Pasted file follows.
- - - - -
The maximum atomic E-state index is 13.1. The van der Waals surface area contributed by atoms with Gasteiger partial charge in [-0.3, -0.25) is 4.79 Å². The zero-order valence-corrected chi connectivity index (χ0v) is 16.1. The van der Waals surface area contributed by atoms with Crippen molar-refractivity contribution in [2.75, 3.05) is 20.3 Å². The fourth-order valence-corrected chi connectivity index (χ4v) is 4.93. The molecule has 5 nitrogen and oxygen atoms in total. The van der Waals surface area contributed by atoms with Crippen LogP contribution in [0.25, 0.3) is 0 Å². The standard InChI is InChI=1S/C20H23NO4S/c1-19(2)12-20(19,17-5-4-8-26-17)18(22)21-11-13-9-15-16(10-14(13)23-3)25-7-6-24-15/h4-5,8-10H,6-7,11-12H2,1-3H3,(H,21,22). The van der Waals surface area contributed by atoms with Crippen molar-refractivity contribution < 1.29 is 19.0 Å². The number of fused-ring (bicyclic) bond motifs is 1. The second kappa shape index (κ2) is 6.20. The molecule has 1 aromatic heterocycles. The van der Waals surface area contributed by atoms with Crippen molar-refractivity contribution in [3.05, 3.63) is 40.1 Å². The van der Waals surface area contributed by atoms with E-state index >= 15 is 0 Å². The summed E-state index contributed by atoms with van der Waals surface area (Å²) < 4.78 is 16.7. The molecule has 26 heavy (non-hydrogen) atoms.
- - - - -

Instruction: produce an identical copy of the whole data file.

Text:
The maximum atomic E-state index is 13.1. The van der Waals surface area contributed by atoms with Gasteiger partial charge in [-0.3, -0.25) is 4.79 Å². The zero-order valence-corrected chi connectivity index (χ0v) is 16.1. The van der Waals surface area contributed by atoms with Crippen molar-refractivity contribution in [2.75, 3.05) is 20.3 Å². The fourth-order valence-corrected chi connectivity index (χ4v) is 4.93. The molecule has 5 nitrogen and oxygen atoms in total. The van der Waals surface area contributed by atoms with Crippen LogP contribution in [0.25, 0.3) is 0 Å². The standard InChI is InChI=1S/C20H23NO4S/c1-19(2)12-20(19,17-5-4-8-26-17)18(22)21-11-13-9-15-16(10-14(13)23-3)25-7-6-24-15/h4-5,8-10H,6-7,11-12H2,1-3H3,(H,21,22). The van der Waals surface area contributed by atoms with Crippen molar-refractivity contribution < 1.29 is 19.0 Å². The number of fused-ring (bicyclic) bond motifs is 1. The second kappa shape index (κ2) is 6.20. The molecule has 1 aromatic heterocycles. The van der Waals surface area contributed by atoms with Crippen molar-refractivity contribution in [3.05, 3.63) is 40.1 Å². The van der Waals surface area contributed by atoms with E-state index >= 15 is 0 Å². The summed E-state index contributed by atoms with van der Waals surface area (Å²) < 4.78 is 16.7. The molecule has 26 heavy (non-hydrogen) atoms.